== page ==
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Twitter Buys TweetDeck For $40 Million (But The Real Cost Will Be Met By TweetDeck’s Users)

Back in April we wrote about speculation that Twitter was in ‘advanced talks’ to buy the popular Twitter client TweetDeck, based on a story in The Wall Street Journal. This, of course, followed rumours that TweetDeck had been acquired by Twitter-competitor and eternal thorn, Ubermedia.

Earlier this month, TechCrunch quoted sources that suggested that Twitter had indeed bought TweetDeck, but no further evidence materialised.

Now, finally, the deal is done. CNN announced last night that TweetDeck has been officially purchased by Twitter for more than $40 million in a mix of cash and stock.

So… what happens next?

Specifically, what will Twitter do with this new asset? I’ve speculated before that TweetDeck as is (or really any desktop client, even Twitter For Mac) has no real place in Twitter’s infrastructure. I’m not convinced they cared about owning TweetDeck at all – they simply cared that it wasn’t owned by Ubermedia. Which makes this an expensive and rather impetuous purchase, and it’s one that I guarantee will have negative ramifications for the TweetDeck client and its fanbase.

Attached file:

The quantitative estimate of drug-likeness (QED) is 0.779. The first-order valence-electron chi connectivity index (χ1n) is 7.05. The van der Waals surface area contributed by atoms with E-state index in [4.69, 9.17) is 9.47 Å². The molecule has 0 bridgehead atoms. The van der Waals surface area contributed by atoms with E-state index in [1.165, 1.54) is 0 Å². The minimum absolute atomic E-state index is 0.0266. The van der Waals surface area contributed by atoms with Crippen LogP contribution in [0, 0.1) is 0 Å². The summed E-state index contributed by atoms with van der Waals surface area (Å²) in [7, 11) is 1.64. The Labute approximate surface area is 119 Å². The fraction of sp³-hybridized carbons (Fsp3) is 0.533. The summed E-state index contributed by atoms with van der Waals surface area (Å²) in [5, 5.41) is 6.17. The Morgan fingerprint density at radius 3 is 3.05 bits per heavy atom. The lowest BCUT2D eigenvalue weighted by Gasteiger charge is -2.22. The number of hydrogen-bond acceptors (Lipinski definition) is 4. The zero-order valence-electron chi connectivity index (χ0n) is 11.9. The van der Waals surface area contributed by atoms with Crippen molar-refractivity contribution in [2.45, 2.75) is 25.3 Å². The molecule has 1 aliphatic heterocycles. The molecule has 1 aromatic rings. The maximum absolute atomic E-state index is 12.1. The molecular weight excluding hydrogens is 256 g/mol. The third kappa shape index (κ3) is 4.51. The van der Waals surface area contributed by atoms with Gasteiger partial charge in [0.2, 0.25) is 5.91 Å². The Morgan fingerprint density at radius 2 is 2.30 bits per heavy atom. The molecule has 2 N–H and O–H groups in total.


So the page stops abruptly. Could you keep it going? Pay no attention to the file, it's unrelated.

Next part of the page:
At the very least they’ll have to re-brand it, but more likely they’ll have to make significant adjustments to the features of the software, too. I can’t see any logical reason why a Twitter-owned TweetDeck would continue to support competitors and rivals such as Facebook, LinkedIn and Foursquare, especially as all of Twitter’s other official products are very much Twitter only. That wouldn’t make sense at all.

Likewise, there’s no realistic place for Twitter For iPhone on the app store – it doesn’t make sense to have two official iPhone products as it’s simply too confusing for new users.

You can read the rest of my thoughts on how this might play out here. Bottom line: starting now, the TweetDeck many of you know and love is already (and inevitably) a thing of the past. The big question now is whether they simply modify the non-Twitter, competitive and confusing parts, or strip the wheels off of it completely. Long term, TweetDeck founder Iain Dodsworth aside, I’m not sure this is really good news for anyone.

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